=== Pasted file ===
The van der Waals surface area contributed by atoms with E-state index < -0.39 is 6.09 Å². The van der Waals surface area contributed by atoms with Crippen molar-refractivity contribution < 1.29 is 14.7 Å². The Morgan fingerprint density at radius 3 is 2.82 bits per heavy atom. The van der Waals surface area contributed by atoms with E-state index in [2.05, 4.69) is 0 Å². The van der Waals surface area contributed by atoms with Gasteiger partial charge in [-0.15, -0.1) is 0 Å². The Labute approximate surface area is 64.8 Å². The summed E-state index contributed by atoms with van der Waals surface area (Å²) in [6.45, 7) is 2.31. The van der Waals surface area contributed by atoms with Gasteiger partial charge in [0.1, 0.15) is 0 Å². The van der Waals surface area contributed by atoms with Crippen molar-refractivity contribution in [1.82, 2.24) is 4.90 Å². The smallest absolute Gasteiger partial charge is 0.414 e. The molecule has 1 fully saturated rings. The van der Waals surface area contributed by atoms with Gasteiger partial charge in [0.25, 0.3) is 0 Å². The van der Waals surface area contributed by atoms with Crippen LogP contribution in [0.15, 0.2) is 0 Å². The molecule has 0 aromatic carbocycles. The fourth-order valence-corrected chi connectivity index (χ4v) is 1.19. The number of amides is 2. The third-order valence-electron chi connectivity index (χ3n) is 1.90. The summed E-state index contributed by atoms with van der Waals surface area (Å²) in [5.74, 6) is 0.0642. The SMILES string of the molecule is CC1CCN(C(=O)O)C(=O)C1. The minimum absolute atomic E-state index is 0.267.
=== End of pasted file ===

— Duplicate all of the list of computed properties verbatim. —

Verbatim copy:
The van der Waals surface area contributed by atoms with E-state index < -0.39 is 6.09 Å². The van der Waals surface area contributed by atoms with Crippen molar-refractivity contribution < 1.29 is 14.7 Å². The Morgan fingerprint density at radius 3 is 2.82 bits per heavy atom. The van der Waals surface area contributed by atoms with E-state index in [2.05, 4.69) is 0 Å². The van der Waals surface area contributed by atoms with Gasteiger partial charge in [-0.15, -0.1) is 0 Å². The Labute approximate surface area is 64.8 Å². The summed E-state index contributed by atoms with van der Waals surface area (Å²) in [6.45, 7) is 2.31. The van der Waals surface area contributed by atoms with Gasteiger partial charge in [0.1, 0.15) is 0 Å². The van der Waals surface area contributed by atoms with Crippen molar-refractivity contribution in [1.82, 2.24) is 4.90 Å². The smallest absolute Gasteiger partial charge is 0.414 e. The molecule has 1 fully saturated rings. The van der Waals surface area contributed by atoms with Gasteiger partial charge in [0.25, 0.3) is 0 Å². The van der Waals surface area contributed by atoms with Crippen LogP contribution in [0.15, 0.2) is 0 Å². The molecule has 0 aromatic carbocycles. The fourth-order valence-corrected chi connectivity index (χ4v) is 1.19. The number of amides is 2. The third-order valence-electron chi connectivity index (χ3n) is 1.90. The summed E-state index contributed by atoms with van der Waals surface area (Å²) in [5.74, 6) is 0.0642. The SMILES string of the molecule is CC1CCN(C(=O)O)C(=O)C1. The minimum absolute atomic E-state index is 0.267.